That hall is exceptional , arches and Doric? columns and a fanlight over the front door , gorgeous.

    Envy you the skiing holiday, not that I'm much of a skier but love the snow, my son has never shown any enthusiasm for winter pursuits, hot days on a cricket ground are more his line

    ReplyDelete
    Replies
    1. When we were tossing up whether to keep it as a tennis court or garden, the thought of synthetic grass against the house and the heat really dissuaded us… it's nice to have a bit of lawn.
      The hall is so pretty! The columns have Corinthian capitals, but I think they'd be classified as composite columns as they don't have a fluted shaft.
      I'm hopeful neither of my boys will be cricket players… I'm not great at sitting in the heat for hours on the side of a cricket game!! xx

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  7. 140 years inhabited by the same family? Wow, you never see that in the US any more. The print room looks fascinating.

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    1. It's becoming a lot rarer here too now GSL - many family farms have been sold off over the past 20 years as a younger generation either don't want to farm, or find it isn't as profitable as it has been in the past. xx

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  8. I am looking forward to the next installment - the garden.
    The back of the house is very elegant. I remember from a previous post that you said it faced west. I shall be interested in your choice of sun protection. Are your windows double glazed to help minimize heat intake for our summers? I have just bought a house with a westerly facing lounge room (with verandah) and master bedroom...something which I vowed I would never do as I can't tolerate heat. I am really looking forward to your future posts as I know Adelaide is really Hot!
    Thank you. Linda C.

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    Replies
    1. Hello Linda, it does face West, so there are a couple of things that I'm doing. Firstly we're having sun blinds installed along the edge of the veranda so we can bring them down in the afternoon and keep the sun off the West wall of the house and the windows. We did double glaze the windows, but I really think keeping the sun off the masonry is key as that radiates heat into the evening if it gets the sun fully on it. Longer term we are planting several deciduous trees near to the back of the house that will grow and give a lot more protection. At the moment the one big tree we have gives a lot of shade and protects the living area and outdoor dining space of the house well, so once the smaller trees have grown a bit over a few years they'll help too with the heat and sun protection. xx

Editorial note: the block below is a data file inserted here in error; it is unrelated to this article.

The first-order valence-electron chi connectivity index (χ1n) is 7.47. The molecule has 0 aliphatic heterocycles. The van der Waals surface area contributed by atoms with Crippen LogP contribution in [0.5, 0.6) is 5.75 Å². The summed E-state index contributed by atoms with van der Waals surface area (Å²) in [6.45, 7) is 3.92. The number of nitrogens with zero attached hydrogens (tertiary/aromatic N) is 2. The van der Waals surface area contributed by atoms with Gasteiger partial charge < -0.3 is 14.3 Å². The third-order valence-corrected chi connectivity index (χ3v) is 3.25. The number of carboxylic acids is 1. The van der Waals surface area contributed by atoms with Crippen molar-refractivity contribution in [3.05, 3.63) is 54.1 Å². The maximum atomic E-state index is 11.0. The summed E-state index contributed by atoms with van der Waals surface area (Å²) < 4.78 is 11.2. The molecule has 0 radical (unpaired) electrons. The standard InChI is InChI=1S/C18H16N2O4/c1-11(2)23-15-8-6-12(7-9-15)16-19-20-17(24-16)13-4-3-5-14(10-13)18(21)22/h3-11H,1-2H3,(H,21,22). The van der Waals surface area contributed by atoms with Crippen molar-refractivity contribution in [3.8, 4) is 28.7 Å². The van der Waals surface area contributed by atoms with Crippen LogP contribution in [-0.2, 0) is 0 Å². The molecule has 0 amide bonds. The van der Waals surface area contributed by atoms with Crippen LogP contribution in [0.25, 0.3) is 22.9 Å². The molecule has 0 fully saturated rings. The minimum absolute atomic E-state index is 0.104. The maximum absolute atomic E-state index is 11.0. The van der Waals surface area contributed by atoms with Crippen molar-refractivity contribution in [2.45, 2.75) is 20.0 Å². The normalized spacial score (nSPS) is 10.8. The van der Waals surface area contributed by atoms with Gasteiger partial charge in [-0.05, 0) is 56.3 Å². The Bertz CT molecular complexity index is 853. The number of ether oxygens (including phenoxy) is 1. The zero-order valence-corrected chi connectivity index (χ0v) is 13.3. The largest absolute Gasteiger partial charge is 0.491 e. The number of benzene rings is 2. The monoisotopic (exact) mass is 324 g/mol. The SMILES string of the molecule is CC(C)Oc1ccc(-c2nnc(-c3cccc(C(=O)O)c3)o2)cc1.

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  9. Ski trip sounds fabulous. Love your friend's house. Could you imagine a print room created nowadays??? One direction? Kym Kardashian? Even the current royals. Not quite the same effect!

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    1. Laughing at the modern print room concept. I'm sure it would be hideous and likely full of 1D, or creepily obsessed fan-ish if it had the Duchess of Cambridge plastered all over it! xx

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  10. How incredible, the guest room is wonderful.
    We have family home up north but 'we' is a loose term it went to the heirs which always means male - I'm ok with that, it's over 200 years old but alas I will never live there.

    Snow - hanging head in shame, din't know that snow made it over your way.

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    1. Ahhh, laws of primogeniture have at least kept the old family homes intact in ways that haven't happened in Europe. A lot of farms have gone out of families in the past 30 years as they are now broken up amongst offspring, or lack of someone wanting to take over the really remote properties (we have friends that were so remote they did School of the Air, which was school via radio).
      You wouldn't travel from Europe for the Australian snow! The runs are very short - our mountains are just not high enough. No skiing for 1/2 - 1 hour on a run…. more like 5-10 minutes at best! xx

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  11. What an amazing house - the entrance way is stunning. I could spend all day in that room with the prints covering the wall, all those old bits of magazines would be endlessly fascinating. Yours is a glorious country!

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    1. It is a beautiful entry - so grand and unexpected on a farm Louise. Very pretty countryside at this time of year as it's so green and lush… summertime is a little drier and the heat (and flies!) !! xx

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  12. What an interesting house. I love it and the history.
    The garden is looking amazing... I'm catching up on your posts after being offline for a while and it all looks incredible. xx

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    1. It's so SLOW Charlotte. I'm really starting to despair that anything will happen with any speed here. Still waiting for the damn swimming pool approval from the council, and we've had plants arrive, but they've not been planted yet. It's been 4 years now, and I'm a bit over it to be honest!
      The trip into the country was a lovely break though! Hope everything is finally moving with your new place xx

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Architect & Interior Designer. Mother of three. A sometimes Cook, Baker, Reader, Gardener, Fashion Lover, Renovator, Writer of random things in South Australia email me on anadelaidevilla@bigpond.com